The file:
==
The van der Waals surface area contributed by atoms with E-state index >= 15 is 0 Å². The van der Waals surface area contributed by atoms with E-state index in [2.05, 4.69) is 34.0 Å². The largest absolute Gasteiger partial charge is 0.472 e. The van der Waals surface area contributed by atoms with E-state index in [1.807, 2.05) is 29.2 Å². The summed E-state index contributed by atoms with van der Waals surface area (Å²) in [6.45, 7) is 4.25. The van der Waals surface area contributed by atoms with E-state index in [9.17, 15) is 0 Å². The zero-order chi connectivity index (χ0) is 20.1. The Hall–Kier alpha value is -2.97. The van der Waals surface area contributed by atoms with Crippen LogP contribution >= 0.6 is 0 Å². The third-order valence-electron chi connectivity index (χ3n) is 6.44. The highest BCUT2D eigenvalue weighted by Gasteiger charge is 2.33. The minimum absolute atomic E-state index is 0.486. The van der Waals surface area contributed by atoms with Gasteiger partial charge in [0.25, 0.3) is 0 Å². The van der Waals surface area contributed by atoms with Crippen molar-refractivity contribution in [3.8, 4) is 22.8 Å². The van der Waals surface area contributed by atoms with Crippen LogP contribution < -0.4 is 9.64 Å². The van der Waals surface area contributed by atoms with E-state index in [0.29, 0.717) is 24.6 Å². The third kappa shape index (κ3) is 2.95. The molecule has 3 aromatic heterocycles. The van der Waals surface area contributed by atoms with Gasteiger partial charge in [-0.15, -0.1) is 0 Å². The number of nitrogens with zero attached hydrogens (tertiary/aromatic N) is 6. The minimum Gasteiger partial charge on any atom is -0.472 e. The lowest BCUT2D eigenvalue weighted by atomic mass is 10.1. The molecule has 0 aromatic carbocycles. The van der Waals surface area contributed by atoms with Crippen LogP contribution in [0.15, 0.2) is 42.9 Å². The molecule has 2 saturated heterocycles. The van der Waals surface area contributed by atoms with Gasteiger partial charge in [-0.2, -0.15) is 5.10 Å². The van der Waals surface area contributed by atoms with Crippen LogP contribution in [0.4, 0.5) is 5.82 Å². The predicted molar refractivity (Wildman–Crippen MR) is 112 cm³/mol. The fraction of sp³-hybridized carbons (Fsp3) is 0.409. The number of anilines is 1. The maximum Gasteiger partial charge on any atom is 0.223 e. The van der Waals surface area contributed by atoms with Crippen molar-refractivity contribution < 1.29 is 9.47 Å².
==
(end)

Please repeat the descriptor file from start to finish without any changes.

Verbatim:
The van der Waals surface area contributed by atoms with E-state index >= 15 is 0 Å². The van der Waals surface area contributed by atoms with E-state index in [2.05, 4.69) is 34.0 Å². The largest absolute Gasteiger partial charge is 0.472 e. The van der Waals surface area contributed by atoms with E-state index in [1.807, 2.05) is 29.2 Å². The summed E-state index contributed by atoms with van der Waals surface area (Å²) in [6.45, 7) is 4.25. The van der Waals surface area contributed by atoms with E-state index in [9.17, 15) is 0 Å². The zero-order chi connectivity index (χ0) is 20.1. The Hall–Kier alpha value is -2.97. The van der Waals surface area contributed by atoms with Crippen LogP contribution >= 0.6 is 0 Å². The third-order valence-electron chi connectivity index (χ3n) is 6.44. The highest BCUT2D eigenvalue weighted by Gasteiger charge is 2.33. The minimum absolute atomic E-state index is 0.486. The van der Waals surface area contributed by atoms with Gasteiger partial charge in [0.25, 0.3) is 0 Å². The van der Waals surface area contributed by atoms with Crippen molar-refractivity contribution in [3.8, 4) is 22.8 Å². The van der Waals surface area contributed by atoms with Crippen LogP contribution < -0.4 is 9.64 Å². The van der Waals surface area contributed by atoms with E-state index in [0.29, 0.717) is 24.6 Å². The third kappa shape index (κ3) is 2.95. The molecule has 3 aromatic heterocycles. The van der Waals surface area contributed by atoms with Gasteiger partial charge in [-0.15, -0.1) is 0 Å². The number of nitrogens with zero attached hydrogens (tertiary/aromatic N) is 6. The minimum Gasteiger partial charge on any atom is -0.472 e. The lowest BCUT2D eigenvalue weighted by atomic mass is 10.1. The molecule has 0 aromatic carbocycles. The van der Waals surface area contributed by atoms with Crippen LogP contribution in [0.15, 0.2) is 42.9 Å². The molecule has 2 saturated heterocycles. The van der Waals surface area contributed by atoms with Gasteiger partial charge in [-0.2, -0.15) is 5.10 Å². The van der Waals surface area contributed by atoms with Crippen LogP contribution in [0.4, 0.5) is 5.82 Å². The predicted molar refractivity (Wildman–Crippen MR) is 112 cm³/mol. The fraction of sp³-hybridized carbons (Fsp3) is 0.409. The number of anilines is 1. The maximum Gasteiger partial charge on any atom is 0.223 e. The van der Waals surface area contributed by atoms with Crippen molar-refractivity contribution < 1.29 is 9.47 Å².